There are different ways to look at this. One is that I’m a professional writer. I write, publish, and sell novels, and am paid through royalties and direct sales. For me, working on more than one book at a time is how I continue to be a professional. The other upside is that pretty much all of 2016 was spent writing new work, which isn’t something I can say every year. In hindsight, it was a pretty awesome experience.
But the downside? Well, given that I also have a 5-day-a-week part-time admin job, a mother with dementia who needs more attention, and a 2,500 sq. ft. home that requires cleaning now and then, it all becomes a bit much at times. On these short, dark, damp winter days, I feel my energy and my spirits wane, especially after one of my regular bouts of interrupted sleep.
After weighing the pros and cons, it comes down to two things: I still love writing, and I can choose to stop anytime. I created this life. I can also dismantle it. These are my choices, and on those overwhelming days I find myself wondering about the latter.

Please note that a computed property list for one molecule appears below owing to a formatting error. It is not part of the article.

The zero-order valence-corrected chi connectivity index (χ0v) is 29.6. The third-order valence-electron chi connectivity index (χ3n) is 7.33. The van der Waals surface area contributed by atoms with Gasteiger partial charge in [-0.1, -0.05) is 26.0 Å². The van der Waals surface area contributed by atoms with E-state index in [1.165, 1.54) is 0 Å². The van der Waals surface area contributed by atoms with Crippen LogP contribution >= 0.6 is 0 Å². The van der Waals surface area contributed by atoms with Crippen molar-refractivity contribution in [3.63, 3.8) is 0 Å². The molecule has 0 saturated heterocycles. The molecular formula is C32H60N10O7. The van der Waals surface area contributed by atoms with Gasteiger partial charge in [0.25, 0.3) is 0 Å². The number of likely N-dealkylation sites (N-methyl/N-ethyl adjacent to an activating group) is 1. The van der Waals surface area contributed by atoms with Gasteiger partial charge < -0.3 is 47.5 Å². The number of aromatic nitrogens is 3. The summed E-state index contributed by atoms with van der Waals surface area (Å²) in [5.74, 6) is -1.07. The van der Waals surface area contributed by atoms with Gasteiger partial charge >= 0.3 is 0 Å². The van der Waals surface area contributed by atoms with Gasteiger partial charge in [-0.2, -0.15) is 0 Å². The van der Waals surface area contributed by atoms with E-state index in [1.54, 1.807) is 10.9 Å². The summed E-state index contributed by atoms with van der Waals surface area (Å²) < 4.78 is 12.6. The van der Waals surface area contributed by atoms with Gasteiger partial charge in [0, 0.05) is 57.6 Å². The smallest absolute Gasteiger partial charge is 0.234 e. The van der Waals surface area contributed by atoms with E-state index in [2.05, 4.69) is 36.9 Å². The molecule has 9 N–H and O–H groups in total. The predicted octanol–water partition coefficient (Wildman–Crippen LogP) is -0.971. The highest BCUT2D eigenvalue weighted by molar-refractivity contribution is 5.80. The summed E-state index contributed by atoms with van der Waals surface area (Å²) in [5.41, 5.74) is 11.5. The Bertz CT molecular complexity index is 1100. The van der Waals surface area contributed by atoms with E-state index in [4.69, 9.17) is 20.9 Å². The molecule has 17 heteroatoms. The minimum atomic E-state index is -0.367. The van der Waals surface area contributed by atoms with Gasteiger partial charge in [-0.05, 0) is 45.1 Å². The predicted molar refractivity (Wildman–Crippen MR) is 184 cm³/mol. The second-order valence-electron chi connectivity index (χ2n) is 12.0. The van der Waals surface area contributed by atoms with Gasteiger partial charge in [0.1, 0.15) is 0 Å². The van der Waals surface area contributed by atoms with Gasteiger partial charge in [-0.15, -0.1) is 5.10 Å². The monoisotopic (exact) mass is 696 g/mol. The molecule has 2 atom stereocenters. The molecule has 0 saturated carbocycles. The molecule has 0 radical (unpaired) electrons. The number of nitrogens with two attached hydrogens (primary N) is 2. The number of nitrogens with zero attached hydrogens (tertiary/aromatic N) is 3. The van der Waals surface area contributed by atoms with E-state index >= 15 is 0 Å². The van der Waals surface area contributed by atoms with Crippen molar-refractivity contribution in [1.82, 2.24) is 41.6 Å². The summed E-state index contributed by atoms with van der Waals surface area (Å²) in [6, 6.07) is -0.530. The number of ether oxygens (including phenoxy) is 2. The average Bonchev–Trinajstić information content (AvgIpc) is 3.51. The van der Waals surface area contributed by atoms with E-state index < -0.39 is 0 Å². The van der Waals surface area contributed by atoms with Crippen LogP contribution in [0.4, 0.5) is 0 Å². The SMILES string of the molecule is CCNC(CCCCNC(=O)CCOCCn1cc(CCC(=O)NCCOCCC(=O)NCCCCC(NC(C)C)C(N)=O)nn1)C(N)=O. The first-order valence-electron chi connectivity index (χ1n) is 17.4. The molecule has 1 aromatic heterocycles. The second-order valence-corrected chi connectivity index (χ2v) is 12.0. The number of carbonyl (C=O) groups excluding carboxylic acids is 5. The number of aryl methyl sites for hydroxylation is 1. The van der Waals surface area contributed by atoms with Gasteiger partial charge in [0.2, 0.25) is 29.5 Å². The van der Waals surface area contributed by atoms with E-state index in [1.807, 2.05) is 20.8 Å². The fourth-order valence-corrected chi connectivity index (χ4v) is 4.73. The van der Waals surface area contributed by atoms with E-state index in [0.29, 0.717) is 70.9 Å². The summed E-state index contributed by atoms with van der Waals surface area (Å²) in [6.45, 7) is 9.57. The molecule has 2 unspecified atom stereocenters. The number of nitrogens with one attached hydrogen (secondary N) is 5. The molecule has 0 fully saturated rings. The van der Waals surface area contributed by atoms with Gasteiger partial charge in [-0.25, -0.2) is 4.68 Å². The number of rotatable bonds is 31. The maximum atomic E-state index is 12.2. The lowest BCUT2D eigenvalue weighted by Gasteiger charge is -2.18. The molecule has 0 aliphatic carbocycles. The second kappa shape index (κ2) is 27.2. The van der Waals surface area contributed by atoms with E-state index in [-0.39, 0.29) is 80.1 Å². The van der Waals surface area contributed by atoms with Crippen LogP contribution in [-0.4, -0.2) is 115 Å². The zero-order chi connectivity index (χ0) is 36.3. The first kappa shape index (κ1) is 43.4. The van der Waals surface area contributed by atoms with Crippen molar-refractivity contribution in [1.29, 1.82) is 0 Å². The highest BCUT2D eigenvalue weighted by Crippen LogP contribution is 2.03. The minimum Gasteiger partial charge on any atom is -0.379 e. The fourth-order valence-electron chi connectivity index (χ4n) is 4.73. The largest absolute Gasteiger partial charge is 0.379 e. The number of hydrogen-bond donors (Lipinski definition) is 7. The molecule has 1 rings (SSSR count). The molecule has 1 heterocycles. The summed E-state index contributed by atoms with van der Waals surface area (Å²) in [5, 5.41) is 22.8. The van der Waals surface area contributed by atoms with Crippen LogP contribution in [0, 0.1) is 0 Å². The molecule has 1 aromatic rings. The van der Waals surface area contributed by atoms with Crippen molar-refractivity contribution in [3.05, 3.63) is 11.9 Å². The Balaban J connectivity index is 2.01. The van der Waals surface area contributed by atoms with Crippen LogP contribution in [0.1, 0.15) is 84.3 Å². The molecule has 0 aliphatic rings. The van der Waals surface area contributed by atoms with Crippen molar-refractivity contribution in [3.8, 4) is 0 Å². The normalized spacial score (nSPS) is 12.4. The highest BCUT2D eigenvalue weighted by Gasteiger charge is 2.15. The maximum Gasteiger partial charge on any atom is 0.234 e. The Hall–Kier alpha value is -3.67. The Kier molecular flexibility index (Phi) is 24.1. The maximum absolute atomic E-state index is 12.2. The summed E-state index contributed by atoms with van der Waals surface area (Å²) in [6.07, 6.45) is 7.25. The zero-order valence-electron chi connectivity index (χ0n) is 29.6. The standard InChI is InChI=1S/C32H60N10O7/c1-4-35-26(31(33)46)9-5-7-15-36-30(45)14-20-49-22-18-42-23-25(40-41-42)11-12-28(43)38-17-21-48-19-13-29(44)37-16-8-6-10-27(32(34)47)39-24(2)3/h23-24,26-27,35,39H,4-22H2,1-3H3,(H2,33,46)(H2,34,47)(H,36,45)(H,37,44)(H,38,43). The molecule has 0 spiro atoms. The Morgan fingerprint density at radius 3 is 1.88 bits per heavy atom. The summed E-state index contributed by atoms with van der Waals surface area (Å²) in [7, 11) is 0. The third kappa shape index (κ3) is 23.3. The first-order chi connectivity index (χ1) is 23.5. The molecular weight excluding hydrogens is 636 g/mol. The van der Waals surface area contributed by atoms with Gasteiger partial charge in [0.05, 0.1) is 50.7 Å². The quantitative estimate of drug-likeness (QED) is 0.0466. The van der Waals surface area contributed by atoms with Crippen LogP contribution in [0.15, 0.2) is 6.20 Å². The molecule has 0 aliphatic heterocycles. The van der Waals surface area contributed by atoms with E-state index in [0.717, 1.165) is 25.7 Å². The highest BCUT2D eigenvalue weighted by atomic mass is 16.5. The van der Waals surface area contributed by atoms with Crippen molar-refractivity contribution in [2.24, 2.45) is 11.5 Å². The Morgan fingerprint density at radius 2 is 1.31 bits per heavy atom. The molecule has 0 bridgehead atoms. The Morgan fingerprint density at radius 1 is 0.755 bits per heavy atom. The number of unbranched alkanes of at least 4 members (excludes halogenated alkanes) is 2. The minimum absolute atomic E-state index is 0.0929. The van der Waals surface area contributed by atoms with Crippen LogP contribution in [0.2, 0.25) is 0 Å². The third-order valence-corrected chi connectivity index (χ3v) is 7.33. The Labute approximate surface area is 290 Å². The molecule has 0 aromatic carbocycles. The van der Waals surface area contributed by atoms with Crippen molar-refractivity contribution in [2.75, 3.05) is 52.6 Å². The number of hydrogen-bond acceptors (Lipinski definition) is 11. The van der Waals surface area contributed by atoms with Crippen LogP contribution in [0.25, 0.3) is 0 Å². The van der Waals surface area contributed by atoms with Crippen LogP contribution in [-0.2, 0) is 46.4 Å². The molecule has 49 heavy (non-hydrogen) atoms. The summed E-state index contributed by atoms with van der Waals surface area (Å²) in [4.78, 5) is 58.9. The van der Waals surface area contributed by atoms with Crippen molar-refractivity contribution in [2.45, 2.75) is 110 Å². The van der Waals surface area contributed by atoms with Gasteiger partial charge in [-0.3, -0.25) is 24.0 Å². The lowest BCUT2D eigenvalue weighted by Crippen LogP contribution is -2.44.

It was invigorating, therefore, to come across a blog this week on Quartz Media, about how Isaac Asimov, author of nearly 500 books, wrote so much, and yet struggled with some of the same issues that plague me. It was good to know that I’ve already been using some of his strategies, like working on several works in progress.
The piece of advice that resonates with me most is Beware the Resistance (part of this means being paralyzed by persistent insecurities about one’s writing). For me, editing a book to a satisfactory, publishable state is challenging. Maybe I should adopt one of Asimov’s other strategies, which is to not strive for perfectionism.
In Asimov’s world, taking on six writing projects is normal and necessary. So, maybe I’m on the right track after all. I just have to keep figuring out ways to play down the negative self-talk and stay focused on completing some of these projects. This year, the plan is to publish two books. We’ll see how it goes.